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Pope Benedict XVI's final goodbye before he retires was met with tears and applause in the tiny hilltop town of Castel Gandolfo near Rome Thursday, where thousands had gathered to hear his emotional last words.
"Thank you, thank you for your friendship," the 85-year old pontiff said as he stepped out onto a balcony of the papal residence here, smiling widely and holding out his arms to the crowd of flag-waving families, priests and pilgrims, who cheered wildly and chanted "Be-ne-detto!"
Cathedral bells rang out to announce the arrival of the soon-to-be former pope, as local residents crowded onto balconies and rooftops surrounding the square of this mediaeval town, which has a bond with the papacy going back centuries, where locals have grown to know and love Benedict.
After waiting for hours in the chill wind, chanting Hail Marys and huddling together for warmth, the crowd gazed eagerly up into the sky to catch a glimpse of the papal helicopter arriving from the Vatican, which Benedict left just minutes earlier for the last time as pope.
"It was all over so soon. What a joy to see him, but how sad to think it is for the last time," said Giuseppina, a 23-year-old local waitress, wiping away a tear.
Others could be seen tearing up as the pontiff told the crowd he was soon to be just "a simple pilgrim" like them, before blessing them and retiring into the palace, and out of sight from the world.
"It means a huge amount to us that Benedict has chosen to say his final goodbyes here, it's a very emotional day," said Patrizia Gasperini, 40, standing next to the imposing wooden doors of the papal palace that will close at 1900 GMT, indicating the end of Benedict's reign.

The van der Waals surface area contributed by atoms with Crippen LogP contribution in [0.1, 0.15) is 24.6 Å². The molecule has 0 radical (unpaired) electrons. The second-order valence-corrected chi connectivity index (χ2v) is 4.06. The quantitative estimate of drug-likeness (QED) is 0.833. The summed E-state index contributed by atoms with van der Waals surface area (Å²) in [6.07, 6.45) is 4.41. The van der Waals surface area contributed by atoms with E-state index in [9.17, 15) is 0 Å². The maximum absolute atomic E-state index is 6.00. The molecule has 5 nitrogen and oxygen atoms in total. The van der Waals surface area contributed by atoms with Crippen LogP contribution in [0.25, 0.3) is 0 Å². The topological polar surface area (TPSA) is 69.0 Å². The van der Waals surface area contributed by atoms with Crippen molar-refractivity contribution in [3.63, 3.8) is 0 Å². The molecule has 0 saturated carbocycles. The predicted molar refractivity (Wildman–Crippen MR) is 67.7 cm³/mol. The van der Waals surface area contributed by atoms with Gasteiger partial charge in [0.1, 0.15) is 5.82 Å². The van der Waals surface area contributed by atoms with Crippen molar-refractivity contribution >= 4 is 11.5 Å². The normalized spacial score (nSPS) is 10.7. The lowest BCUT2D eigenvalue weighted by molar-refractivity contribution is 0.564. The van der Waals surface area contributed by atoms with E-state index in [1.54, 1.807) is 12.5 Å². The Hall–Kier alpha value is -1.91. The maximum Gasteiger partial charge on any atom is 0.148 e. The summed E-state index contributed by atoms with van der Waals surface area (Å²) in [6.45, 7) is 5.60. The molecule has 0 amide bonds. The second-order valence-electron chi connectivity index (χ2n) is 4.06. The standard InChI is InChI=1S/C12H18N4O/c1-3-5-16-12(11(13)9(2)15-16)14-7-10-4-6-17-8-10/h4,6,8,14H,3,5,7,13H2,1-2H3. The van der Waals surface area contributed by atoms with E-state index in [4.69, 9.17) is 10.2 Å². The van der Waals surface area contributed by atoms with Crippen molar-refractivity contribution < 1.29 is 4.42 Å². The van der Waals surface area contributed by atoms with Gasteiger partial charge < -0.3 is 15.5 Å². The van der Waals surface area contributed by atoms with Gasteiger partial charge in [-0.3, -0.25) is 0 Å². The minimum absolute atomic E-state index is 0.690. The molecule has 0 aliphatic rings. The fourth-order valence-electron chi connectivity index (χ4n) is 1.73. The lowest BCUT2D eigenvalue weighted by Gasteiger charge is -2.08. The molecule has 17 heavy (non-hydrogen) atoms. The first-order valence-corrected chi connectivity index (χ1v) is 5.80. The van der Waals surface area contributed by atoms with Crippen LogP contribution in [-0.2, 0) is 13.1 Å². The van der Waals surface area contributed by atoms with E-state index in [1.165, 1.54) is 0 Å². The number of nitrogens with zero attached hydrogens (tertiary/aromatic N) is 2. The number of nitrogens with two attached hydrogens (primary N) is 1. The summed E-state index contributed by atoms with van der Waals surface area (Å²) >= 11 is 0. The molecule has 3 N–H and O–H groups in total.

"We've been privileged to see a different, more humane side to him over the years, and grown to love him," she said, adding that she had named her eight-year-old daughter Benedetta in honour of the pope.
"Thank you Benedict, we are all with you!" read huge inflatable silver letters strung next to the small parish church, where parish priest Pietro Diletti spoke of the pope he had befriended.
"I've met the pope many times, we've eaten together, we've joked together, and it's an immense gesture of friendship on his part that he has chosen us for his last goodbye," said Diletti.
Benedict celebrated a mass every year during his eight-year pontificate in Diletti's small parish church of San Tommaso di Villanova.
"Everything I thought I knew about him changed when I first met him. He would cry out, 'Oh, here is our dear parish priest!' and once I cheekily replied: 'Here is my dear parishioner, who doesn't always attend my services!'" Diletti said.
Local residents prepared for a torch-lit procession later on Thursday to mark the actual moment Benedict's pontificate ends.
"Benedict's been such a big part of our lives, we want to make him an honorary citizen of Castel Gandolfo," said local mayor, Milva Monachesi.
"He has said he will be invisible to the world, but we're hoping one day -- when all the commotion has died away -- we can throw a party for him in the square, and he will sit down and eat with us."
Benedict will spend the first two months of his retirement here in the papal summer residence perched high on a rocky outcrop with views of a lake and the sea, before withdrawing to a monastery within the grounds of the Vatican.
"It's a place he's come to love, an oasis of calm," Monachesi said, pointing to Benedict's phrase immortalised in a plaque on the town hall opposite the palace.
It reads: "Here I find everything: a mountain, a lake, I even see the sea... and good people."